**π‘ Problem Formulation:** Python developers often encounter the need to identify contiguous ranges of `True`

values within a boolean array. This operation is essential, for instance, when processing time-series data points that meet certain criteria. Suppose we have an input `[True, True, False, True, True, True, False, True]`

, we seek to extract the ranges of indices where the values are continuously `True`

, such as `[(0, 1), (3, 5), (7, 7)]`

.

## Method 1: Using itertools.groupby()

The `itertools.groupby()`

function is a powerful tool that groups items in an iterable if they are identical and occur in a row. For boolean ranges, we can use `groupby`

to cluster contiguous `True`

values and then extract the indices of these groups.

Here’s an example:

from itertools import groupby def contiguous_true_ranges(data): ranges = [] start = 0 for value, group in groupby(data): length = sum(1 for _ in group) if value: ranges.append((start, start + length - 1)) start += length return ranges result = contiguous_true_ranges([True, True, False, True, True, True, False, True]) print(result)

Output:

[(0, 1), (3, 5), (7, 7)]

This code snippet utilizes `groupby()`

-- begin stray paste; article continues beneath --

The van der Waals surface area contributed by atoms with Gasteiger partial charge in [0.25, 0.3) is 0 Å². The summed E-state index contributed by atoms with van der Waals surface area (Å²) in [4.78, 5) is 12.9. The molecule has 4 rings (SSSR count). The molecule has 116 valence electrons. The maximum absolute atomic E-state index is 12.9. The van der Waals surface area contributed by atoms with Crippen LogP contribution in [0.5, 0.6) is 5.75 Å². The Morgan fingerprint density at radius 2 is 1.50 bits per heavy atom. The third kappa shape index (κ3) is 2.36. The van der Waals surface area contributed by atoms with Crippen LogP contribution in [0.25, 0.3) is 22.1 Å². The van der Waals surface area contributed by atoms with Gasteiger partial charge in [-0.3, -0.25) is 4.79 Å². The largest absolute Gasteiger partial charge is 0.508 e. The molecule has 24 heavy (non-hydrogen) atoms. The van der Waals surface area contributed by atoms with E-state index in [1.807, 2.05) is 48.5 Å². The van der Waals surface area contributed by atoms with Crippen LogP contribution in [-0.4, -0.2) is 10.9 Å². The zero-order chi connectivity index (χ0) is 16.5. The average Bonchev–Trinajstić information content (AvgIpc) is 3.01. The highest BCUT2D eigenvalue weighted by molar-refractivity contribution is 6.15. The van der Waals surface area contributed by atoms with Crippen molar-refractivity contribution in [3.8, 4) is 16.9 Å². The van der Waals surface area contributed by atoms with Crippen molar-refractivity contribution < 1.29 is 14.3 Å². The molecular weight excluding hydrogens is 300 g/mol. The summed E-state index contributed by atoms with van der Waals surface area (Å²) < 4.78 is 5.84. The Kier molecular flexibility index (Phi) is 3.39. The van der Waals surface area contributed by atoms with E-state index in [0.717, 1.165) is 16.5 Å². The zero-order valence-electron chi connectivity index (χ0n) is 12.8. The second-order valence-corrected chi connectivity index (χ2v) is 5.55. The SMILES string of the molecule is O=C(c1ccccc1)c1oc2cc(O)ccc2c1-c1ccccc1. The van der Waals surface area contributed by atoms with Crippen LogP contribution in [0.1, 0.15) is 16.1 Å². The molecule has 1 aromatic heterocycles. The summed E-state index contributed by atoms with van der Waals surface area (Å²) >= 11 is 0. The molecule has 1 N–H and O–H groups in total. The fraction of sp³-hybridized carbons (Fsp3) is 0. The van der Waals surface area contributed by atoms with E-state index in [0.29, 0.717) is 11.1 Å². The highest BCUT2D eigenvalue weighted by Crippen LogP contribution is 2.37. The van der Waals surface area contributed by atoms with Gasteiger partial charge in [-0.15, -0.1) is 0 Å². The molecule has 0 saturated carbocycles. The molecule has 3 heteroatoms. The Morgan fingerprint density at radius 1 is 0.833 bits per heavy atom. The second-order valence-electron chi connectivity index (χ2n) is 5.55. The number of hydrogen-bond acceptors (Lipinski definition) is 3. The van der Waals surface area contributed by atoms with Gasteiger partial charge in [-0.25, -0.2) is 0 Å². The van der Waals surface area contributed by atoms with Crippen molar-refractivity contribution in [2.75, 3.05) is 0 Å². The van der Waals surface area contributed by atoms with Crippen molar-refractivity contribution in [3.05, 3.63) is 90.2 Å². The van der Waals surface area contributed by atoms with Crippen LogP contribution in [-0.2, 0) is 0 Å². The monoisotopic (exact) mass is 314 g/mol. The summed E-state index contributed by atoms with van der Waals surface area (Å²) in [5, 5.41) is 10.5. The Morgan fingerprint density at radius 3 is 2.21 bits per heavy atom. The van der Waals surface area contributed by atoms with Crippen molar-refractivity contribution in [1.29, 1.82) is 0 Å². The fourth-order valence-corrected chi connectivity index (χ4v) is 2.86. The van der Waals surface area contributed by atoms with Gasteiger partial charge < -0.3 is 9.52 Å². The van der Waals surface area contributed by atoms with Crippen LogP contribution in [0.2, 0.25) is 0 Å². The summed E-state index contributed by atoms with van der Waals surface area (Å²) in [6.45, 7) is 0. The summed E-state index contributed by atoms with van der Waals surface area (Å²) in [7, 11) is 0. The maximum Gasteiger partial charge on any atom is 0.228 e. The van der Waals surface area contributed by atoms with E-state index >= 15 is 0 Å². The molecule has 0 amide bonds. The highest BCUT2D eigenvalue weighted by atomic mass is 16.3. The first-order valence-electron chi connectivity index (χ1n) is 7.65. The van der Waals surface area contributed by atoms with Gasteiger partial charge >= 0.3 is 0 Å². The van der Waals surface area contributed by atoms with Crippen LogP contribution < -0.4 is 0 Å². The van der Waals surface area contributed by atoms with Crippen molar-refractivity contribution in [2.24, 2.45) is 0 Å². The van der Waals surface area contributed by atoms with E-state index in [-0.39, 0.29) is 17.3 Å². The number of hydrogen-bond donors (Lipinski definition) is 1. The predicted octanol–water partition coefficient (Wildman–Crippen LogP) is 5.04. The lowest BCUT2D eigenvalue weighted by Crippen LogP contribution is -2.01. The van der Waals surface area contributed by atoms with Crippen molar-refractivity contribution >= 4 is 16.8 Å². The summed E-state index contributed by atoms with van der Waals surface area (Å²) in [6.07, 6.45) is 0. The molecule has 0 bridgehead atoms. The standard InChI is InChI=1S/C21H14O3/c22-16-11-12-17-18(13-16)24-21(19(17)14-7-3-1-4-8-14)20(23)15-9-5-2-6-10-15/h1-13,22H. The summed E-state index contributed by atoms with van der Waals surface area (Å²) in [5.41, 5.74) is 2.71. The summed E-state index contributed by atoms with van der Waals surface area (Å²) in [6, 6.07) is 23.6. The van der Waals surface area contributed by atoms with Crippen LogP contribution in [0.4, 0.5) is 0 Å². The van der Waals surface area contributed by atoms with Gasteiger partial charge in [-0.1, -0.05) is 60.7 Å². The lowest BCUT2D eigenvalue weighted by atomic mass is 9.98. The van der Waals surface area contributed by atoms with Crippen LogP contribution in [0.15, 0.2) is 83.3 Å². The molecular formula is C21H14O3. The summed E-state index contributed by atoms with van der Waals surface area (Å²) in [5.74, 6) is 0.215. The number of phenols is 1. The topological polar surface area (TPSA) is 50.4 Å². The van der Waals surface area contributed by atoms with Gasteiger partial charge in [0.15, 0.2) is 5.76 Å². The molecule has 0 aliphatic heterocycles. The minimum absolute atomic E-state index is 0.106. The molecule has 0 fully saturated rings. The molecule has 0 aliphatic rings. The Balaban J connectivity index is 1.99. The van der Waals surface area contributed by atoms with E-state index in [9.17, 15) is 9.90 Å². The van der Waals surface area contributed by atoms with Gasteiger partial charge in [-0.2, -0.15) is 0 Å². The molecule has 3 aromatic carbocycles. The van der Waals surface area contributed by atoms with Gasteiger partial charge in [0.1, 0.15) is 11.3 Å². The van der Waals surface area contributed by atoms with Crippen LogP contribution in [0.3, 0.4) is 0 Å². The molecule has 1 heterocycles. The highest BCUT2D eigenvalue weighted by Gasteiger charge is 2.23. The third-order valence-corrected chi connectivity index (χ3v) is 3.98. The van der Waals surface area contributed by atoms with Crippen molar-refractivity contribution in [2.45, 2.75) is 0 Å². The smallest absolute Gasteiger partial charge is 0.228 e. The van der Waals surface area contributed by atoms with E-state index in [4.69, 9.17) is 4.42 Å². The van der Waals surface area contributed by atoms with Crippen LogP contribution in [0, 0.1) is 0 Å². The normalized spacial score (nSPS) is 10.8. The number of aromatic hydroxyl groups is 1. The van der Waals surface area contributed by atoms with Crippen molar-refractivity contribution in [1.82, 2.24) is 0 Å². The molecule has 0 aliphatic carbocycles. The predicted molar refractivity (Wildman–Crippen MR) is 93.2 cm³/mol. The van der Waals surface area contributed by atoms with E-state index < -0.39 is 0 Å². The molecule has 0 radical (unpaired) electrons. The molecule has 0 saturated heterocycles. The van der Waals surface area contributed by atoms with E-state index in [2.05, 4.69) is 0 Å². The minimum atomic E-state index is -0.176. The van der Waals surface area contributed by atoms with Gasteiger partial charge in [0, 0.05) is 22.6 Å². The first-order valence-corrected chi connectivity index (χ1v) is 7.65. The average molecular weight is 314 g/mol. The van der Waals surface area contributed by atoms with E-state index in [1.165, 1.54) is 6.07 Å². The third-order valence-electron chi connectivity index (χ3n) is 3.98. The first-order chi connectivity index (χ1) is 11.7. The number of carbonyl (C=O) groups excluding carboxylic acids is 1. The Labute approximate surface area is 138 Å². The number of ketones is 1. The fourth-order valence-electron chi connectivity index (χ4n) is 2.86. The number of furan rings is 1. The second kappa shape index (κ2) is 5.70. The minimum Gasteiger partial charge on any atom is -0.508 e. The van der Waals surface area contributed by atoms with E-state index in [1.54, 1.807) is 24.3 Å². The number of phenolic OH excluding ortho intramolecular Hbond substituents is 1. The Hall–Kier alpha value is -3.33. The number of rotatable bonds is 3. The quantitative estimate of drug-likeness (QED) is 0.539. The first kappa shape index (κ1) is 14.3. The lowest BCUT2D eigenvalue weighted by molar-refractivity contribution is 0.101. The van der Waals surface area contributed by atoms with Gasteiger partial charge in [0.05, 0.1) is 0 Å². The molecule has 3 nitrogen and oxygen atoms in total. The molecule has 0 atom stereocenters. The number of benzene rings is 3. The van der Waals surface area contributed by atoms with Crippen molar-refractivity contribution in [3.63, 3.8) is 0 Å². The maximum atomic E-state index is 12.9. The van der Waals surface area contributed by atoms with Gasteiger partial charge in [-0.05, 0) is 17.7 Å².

to combine adjacent `True`

values and then calculates the starting and ending indices of these groups. By iterating through the input data, it builds a list of tuple ranges that encapsulate the contiguous runs of `True`

values.

## Method 2: Using NumPy

NumPy provides vectorized operations that can be useful for finding contiguous regions in an efficient manner. By leveraging logical operations and functions such as `np.where()`

and `np.diff()`

, we can find the beginning and end of `True`

regions fast.

Here’s an example:

import numpy as np def contiguous_true_ranges_numpy(data): data = np.array(data) edges = np.diff(data.astype(int)) starts = np.where(edges == 1)[0] + 1 ends = np.where(edges == -1)[0] if data[0]: starts = np.insert(starts, 0, 0) if data[-1]: ends = np.append(ends, len(data) - 1) return list(zip(starts, ends)) result = contiguous_true_ranges_numpy([True, True, False, True, True, True, False, True]) print(result)

Output:

[(0, 1), (3, 5), (7, 7)]

Here, the boolean array is converted to an integer array so that differences between subsequent elements can be computed using `np.diff()`

. Entries of 1 signal the start of a `True`

sequence, while -1 marks the end. We adjust for edge cases at the beginning and end of the array, and then pair the start and end indices.

## Method 3: Looping Manually

For those who prefer a more basic Python approach without third-party libraries, we can manually loop through the boolean array to track the start and end of contiguous ranges. This approach provides more control over the process and avoids additional dependencies.

Here’s an example:

def contiguous_true_ranges_loop(data): ranges = [] start = None for i, value in enumerate(data): if value and start is None: start = i elif not value and start is not None: ranges.append((start, i - 1)) start = None if start is not None: ranges.append((start, len(data) - 1)) return ranges result = contiguous_true_ranges_loop([True, True, False, True, True, True, False, True]) print(result)

Output: